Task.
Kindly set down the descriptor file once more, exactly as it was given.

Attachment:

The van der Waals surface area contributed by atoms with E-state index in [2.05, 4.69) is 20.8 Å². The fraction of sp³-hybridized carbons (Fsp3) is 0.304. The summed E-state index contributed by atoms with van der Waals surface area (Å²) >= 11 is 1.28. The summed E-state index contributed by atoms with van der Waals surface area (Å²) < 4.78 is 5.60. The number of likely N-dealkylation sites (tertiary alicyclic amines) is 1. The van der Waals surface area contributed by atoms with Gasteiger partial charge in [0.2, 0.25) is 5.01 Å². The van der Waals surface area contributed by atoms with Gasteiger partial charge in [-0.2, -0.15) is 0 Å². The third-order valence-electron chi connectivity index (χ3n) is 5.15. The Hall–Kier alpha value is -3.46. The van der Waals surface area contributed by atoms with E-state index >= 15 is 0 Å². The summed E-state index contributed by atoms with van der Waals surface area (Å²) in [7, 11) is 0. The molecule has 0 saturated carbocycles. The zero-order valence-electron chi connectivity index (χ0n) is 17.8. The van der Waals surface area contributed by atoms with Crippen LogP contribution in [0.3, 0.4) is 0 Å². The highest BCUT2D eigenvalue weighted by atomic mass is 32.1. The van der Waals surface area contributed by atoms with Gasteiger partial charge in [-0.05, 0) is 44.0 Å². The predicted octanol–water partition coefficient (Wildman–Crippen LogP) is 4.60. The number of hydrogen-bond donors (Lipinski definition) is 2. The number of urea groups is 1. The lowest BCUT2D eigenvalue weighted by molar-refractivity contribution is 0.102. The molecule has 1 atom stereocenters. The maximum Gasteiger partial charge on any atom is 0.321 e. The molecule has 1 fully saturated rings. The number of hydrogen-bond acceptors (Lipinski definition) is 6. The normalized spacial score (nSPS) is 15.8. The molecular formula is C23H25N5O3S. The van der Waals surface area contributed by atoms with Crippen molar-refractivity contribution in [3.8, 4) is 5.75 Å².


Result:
The van der Waals surface area contributed by atoms with E-state index in [2.05, 4.69) is 20.8 Å². The fraction of sp³-hybridized carbons (Fsp3) is 0.304. The summed E-state index contributed by atoms with van der Waals surface area (Å²) >= 11 is 1.28. The summed E-state index contributed by atoms with van der Waals surface area (Å²) < 4.78 is 5.60. The number of likely N-dealkylation sites (tertiary alicyclic amines) is 1. The van der Waals surface area contributed by atoms with Gasteiger partial charge in [0.2, 0.25) is 5.01 Å². The van der Waals surface area contributed by atoms with Gasteiger partial charge in [-0.2, -0.15) is 0 Å². The third-order valence-electron chi connectivity index (χ3n) is 5.15. The Hall–Kier alpha value is -3.46. The van der Waals surface area contributed by atoms with E-state index >= 15 is 0 Å². The summed E-state index contributed by atoms with van der Waals surface area (Å²) in [7, 11) is 0. The molecule has 0 saturated carbocycles. The zero-order valence-electron chi connectivity index (χ0n) is 17.8. The van der Waals surface area contributed by atoms with Crippen LogP contribution in [0.3, 0.4) is 0 Å². The highest BCUT2D eigenvalue weighted by atomic mass is 32.1. The van der Waals surface area contributed by atoms with Gasteiger partial charge in [-0.05, 0) is 44.0 Å². The predicted octanol–water partition coefficient (Wildman–Crippen LogP) is 4.60. The number of hydrogen-bond donors (Lipinski definition) is 2. The number of urea groups is 1. The lowest BCUT2D eigenvalue weighted by molar-refractivity contribution is 0.102. The molecule has 1 atom stereocenters. The maximum Gasteiger partial charge on any atom is 0.321 e. The molecule has 1 fully saturated rings. The number of hydrogen-bond acceptors (Lipinski definition) is 6. The normalized spacial score (nSPS) is 15.8. The molecular formula is C23H25N5O3S. The van der Waals surface area contributed by atoms with Crippen molar-refractivity contribution in [3.8, 4) is 5.75 Å².